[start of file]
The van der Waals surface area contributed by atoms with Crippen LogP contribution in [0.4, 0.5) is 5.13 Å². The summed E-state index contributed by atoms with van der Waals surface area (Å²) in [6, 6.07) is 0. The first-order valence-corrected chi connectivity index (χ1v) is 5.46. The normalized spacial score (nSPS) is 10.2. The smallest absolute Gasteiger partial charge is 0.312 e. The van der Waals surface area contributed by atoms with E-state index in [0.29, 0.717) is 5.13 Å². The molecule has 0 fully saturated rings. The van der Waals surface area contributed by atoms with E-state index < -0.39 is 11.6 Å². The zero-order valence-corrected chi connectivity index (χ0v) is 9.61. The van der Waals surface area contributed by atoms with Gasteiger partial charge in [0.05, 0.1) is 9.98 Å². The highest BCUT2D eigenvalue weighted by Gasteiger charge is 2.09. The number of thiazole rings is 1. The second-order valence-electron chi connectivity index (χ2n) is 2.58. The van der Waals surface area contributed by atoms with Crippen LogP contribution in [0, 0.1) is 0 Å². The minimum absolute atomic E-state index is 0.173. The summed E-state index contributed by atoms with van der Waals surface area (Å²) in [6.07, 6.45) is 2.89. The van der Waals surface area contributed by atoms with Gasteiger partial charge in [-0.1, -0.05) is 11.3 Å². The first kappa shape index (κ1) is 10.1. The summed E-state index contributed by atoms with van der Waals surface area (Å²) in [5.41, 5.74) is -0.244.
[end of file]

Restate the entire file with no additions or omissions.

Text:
The van der Waals surface area contributed by atoms with Crippen LogP contribution in [0.4, 0.5) is 5.13 Å². The summed E-state index contributed by atoms with van der Waals surface area (Å²) in [6, 6.07) is 0. The first-order valence-corrected chi connectivity index (χ1v) is 5.46. The normalized spacial score (nSPS) is 10.2. The smallest absolute Gasteiger partial charge is 0.312 e. The van der Waals surface area contributed by atoms with E-state index in [0.29, 0.717) is 5.13 Å². The molecule has 0 fully saturated rings. The van der Waals surface area contributed by atoms with E-state index < -0.39 is 11.6 Å². The zero-order valence-corrected chi connectivity index (χ0v) is 9.61. The van der Waals surface area contributed by atoms with Gasteiger partial charge in [0.05, 0.1) is 9.98 Å². The highest BCUT2D eigenvalue weighted by Gasteiger charge is 2.09. The number of thiazole rings is 1. The second-order valence-electron chi connectivity index (χ2n) is 2.58. The van der Waals surface area contributed by atoms with Crippen LogP contribution in [0, 0.1) is 0 Å². The minimum absolute atomic E-state index is 0.173. The summed E-state index contributed by atoms with van der Waals surface area (Å²) in [6.07, 6.45) is 2.89. The van der Waals surface area contributed by atoms with Gasteiger partial charge in [-0.1, -0.05) is 11.3 Å². The first kappa shape index (κ1) is 10.1. The summed E-state index contributed by atoms with van der Waals surface area (Å²) in [5.41, 5.74) is -0.244.